Emerging Radiance: Honoring the Nikkei Farmers of Bellevue

Emerging Radiance: Honoring the Nikkei Farmers of Bellevue

Michelle Kumata

Honoring the Nikkei Farmers of Bellevue

Featuring the work of Japanese American artists Michelle Kumata and Tani Ikeda

The area around the site of Bellevue Arts Museum and new Meta offices was farmland where Japanese Americans lived and worked. During World War II, these families were forcibly removed from their homes and incarcerated. 

Artist Michelle Kumata and Creative Director Tani Ikeda have created a mural and immersive storytelling experience that honors the lesser-known story of the Bellevue Japanese American farmers that will be on view in BAM’s public forum space through March 13, 2022.

The immersive Farmhouse Mural experience, commissioned by Meta Open Arts, will celebrate the untold stories of Japanese American farmers who lived in Bellevue from 1920–1942 by using Spark AR augmented reality lnstagram filters to let users "meet" the actual subjects as they share in their own words their connections to the land before WWII, during incarceration, and post-WWII.

Visitors will have the opportunity to open their smartphone camera and scan a QR code by following the cranes illustrated on Michelle Kumata’s mural to meet Tosh Ito, Rae Matsuoka Takekawa, and Mitsuko Hashiguchi. The stories of these three farmers depicted on the mural come alive through three separate AR filters produced from actual video interviews from the Densho archive of Japanese American farmers from Bellevue.

This artwork aims to educate the public about the history of the land in Bellevue and the forgotten stories of Japanese Americans who were taken from their homes and incarcerated based on their ethnicity. We hope this project serves as a model of resilient storytelling that reconnects us to our history through the land.

 Did you know? The details on each of the Nikkei farmers' clothing represent aspects of their lives. Learn more here »


Now Streaming: Day of Remembrance film

Hear directly from the descendants of the farmers depicted in Kumata's mural and get an inside look at the creation of Emerging Radiance in this film by Tani Ikeda. 


About the artist

Michelle Kumata is a 3.5 generation Japanese American artist with a BFA in Illustration from The School of Visual Arts in New York, NY. She gained acclaim as a graphic artist at The Seattle Times with over a decade’s worth of publications. Michelle also served as Exhibit Director at the Wing Luke Museum for 12 years, where she worked with Asian Americans & Native Hawaiians/ Pacific Islanders to amplify their stories through engaging exhibitions.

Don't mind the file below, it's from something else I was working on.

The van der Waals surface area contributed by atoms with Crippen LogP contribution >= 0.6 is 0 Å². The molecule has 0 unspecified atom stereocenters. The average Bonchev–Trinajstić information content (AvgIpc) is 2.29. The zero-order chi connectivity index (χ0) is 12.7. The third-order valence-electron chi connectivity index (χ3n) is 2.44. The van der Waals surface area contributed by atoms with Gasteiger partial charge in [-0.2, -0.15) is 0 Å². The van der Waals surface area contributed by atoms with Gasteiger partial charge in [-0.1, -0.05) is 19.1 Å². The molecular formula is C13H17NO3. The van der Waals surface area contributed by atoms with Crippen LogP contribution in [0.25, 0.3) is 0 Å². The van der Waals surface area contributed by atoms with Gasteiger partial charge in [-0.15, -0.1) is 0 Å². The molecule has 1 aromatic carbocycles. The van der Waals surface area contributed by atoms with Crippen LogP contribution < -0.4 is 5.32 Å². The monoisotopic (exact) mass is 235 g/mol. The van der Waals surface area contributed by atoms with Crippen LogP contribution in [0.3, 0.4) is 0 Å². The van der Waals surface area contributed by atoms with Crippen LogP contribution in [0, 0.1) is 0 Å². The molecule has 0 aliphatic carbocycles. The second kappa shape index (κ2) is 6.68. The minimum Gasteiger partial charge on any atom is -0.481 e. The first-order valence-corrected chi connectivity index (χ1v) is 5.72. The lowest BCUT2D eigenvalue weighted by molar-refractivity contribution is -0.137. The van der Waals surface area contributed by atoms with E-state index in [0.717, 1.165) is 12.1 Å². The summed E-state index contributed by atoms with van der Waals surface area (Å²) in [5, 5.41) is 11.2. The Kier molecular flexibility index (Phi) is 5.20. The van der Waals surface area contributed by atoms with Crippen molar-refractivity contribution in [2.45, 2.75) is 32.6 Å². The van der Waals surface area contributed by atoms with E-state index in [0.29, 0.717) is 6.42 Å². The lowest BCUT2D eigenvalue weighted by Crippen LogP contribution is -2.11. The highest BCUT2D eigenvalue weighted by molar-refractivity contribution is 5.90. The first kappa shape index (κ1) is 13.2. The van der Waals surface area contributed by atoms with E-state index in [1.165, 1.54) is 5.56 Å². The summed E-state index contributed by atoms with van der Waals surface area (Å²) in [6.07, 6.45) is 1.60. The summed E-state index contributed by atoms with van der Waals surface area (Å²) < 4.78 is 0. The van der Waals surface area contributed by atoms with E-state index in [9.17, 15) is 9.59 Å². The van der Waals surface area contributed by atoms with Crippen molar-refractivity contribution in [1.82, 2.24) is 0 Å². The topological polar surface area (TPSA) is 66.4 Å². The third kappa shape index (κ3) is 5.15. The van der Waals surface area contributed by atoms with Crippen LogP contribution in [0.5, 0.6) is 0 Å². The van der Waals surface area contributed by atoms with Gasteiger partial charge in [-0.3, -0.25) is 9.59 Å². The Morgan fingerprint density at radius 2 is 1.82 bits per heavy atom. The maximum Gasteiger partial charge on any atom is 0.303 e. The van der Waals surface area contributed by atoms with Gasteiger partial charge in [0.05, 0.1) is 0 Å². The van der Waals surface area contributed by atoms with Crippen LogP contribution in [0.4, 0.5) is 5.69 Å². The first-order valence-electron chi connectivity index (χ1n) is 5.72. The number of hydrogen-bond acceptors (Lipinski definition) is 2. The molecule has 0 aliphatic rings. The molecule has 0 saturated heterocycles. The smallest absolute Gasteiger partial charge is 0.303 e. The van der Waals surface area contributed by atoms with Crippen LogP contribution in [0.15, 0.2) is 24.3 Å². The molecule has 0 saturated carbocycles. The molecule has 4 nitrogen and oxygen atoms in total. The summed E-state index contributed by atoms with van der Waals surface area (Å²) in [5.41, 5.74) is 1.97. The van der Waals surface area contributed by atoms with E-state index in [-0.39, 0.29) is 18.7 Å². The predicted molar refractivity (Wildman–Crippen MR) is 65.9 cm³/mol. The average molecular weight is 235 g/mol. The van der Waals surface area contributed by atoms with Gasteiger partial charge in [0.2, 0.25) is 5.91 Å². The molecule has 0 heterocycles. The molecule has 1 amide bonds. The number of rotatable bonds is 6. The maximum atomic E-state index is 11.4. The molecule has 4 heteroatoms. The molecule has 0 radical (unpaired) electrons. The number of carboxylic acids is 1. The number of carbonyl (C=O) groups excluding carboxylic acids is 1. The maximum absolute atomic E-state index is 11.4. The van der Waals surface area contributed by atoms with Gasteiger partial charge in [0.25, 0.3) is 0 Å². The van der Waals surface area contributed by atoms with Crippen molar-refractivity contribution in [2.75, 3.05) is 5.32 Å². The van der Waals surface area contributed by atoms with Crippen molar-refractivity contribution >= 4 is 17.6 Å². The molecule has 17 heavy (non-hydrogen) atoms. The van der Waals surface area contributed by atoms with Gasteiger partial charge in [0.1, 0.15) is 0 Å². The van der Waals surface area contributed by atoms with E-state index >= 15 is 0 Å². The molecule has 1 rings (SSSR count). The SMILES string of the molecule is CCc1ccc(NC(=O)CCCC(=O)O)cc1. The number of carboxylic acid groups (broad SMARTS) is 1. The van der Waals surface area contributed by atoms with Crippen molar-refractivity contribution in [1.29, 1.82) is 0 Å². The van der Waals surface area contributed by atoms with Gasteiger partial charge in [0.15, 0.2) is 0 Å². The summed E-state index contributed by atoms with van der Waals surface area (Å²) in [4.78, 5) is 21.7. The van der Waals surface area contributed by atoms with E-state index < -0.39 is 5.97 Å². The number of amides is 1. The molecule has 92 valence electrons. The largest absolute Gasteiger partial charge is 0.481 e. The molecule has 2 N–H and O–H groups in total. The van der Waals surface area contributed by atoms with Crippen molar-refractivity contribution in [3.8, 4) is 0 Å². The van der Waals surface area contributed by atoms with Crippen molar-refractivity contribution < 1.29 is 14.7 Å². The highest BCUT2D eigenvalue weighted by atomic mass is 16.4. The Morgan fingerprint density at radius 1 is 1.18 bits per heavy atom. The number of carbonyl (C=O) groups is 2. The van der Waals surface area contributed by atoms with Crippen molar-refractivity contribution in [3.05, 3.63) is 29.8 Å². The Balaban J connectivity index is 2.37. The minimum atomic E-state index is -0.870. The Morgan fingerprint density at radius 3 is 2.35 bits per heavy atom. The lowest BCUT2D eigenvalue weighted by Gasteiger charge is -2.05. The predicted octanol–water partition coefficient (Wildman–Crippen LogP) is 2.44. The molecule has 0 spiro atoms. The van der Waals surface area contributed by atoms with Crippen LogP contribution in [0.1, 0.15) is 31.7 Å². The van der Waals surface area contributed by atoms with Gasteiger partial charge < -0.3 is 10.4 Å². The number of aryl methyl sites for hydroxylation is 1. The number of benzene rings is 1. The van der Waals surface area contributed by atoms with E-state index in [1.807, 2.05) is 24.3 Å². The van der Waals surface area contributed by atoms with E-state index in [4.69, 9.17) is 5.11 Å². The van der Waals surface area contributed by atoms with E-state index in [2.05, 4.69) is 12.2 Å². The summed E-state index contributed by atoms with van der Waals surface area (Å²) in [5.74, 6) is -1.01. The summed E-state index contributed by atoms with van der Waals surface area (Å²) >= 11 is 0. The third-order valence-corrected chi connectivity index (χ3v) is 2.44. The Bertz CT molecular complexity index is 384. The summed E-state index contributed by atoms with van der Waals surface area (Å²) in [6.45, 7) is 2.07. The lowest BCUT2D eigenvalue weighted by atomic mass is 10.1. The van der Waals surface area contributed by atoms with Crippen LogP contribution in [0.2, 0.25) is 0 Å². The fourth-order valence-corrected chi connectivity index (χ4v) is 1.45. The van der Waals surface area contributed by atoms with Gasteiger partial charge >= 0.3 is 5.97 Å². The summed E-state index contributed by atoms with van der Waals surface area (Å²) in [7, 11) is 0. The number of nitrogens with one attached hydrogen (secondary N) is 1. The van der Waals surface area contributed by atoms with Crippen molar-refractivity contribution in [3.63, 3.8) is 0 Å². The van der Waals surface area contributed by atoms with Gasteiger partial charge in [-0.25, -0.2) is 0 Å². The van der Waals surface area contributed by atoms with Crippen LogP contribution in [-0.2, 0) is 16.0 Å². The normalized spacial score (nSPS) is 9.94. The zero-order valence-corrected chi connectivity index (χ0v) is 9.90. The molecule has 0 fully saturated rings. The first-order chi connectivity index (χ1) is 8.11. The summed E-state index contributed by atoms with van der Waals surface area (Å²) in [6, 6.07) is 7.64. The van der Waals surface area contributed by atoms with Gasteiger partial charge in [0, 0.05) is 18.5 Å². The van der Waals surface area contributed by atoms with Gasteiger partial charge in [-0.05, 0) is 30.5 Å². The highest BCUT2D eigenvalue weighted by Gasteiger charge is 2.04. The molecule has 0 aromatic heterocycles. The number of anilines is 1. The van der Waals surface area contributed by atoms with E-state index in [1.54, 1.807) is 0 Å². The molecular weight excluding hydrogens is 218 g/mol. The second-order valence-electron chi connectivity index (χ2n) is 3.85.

Michelle is currently exploring the Japanese diaspora in the U.S. and Brazil through oral histories and visual storytelling. Her work has been exhibited at Nordstrom, Frye Art Museum, Center on Contemporary Art, Bainbridge Island Museum of Art, and The Society of Illustrators Museum, New York, NY. Her work is in the collections of Meta, Seattle City Light Civic Art Collection, and the Library of Congress.

In addition to Emerging Radiance, Kumata's Regeneration exhibition, which also reflects on the legacy of the Japanese American incarceration, is on view at Bonfire Gallery February 2 - March 26. 


About the creative director

Tani Ikeda is an Emmy winning director who creates narratives, documentaries, music videos, and commercial films. She is a Sundance Fellow, Film Independent Directors Fellow, and Kenneth Rainin Grant Recipient. Ikeda executive produced and directed a documentary series with the co-founder of Black Lives Matter, Patrisse Cullors, about organizers on the frontlines of the resistance to white supremacy in the era of a Trump presidency. Her work has been recognized in The Hollywood Reporter,VogueCosmopolitan and has screened internationally at festivals around the world including the Sundance Film Festival.

At the age of 21, Tani Ikeda co-founded imMEDIAte Justice, a nonprofit that fosters the talents of young women artists working in virtual reality. She is the current executive director of imMEDIAte Justice and was named one of the “25 Visionaries Who are Changing Your World,” by the Utne Reader. ImMEDIAte Justice has received national attention on CNN, NBC, and Univision. Ikeda tours the country speaking at universities and national conferences about storytelling as a tool for social justice.

Tani holds a Bachelors Degree in Film Production from the University of Southern California and currently resides in Los Angeles.

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Exhibition credit

Emerging Radiance is presented by Meta Open Arts in partnership with IMMEDIATE JUSTICE, Future Arts, Densho, Invisible Thread, Tsuru for Solidarity, Seattle JACL, Wing Luke Museum, Isan Bellevue, Eastside Heritage Center, and Bellevue Arts Museum. Media Sponsor: Crosscut. In-kind support from Seattle SignShop. 

The Farmhouse construction was brought together by Future Arts, a local community arts+tech organization, with Japanese American architect Jerry Chihara leading the design and Steve Steve Skonieczny constructing the farmhouse.  

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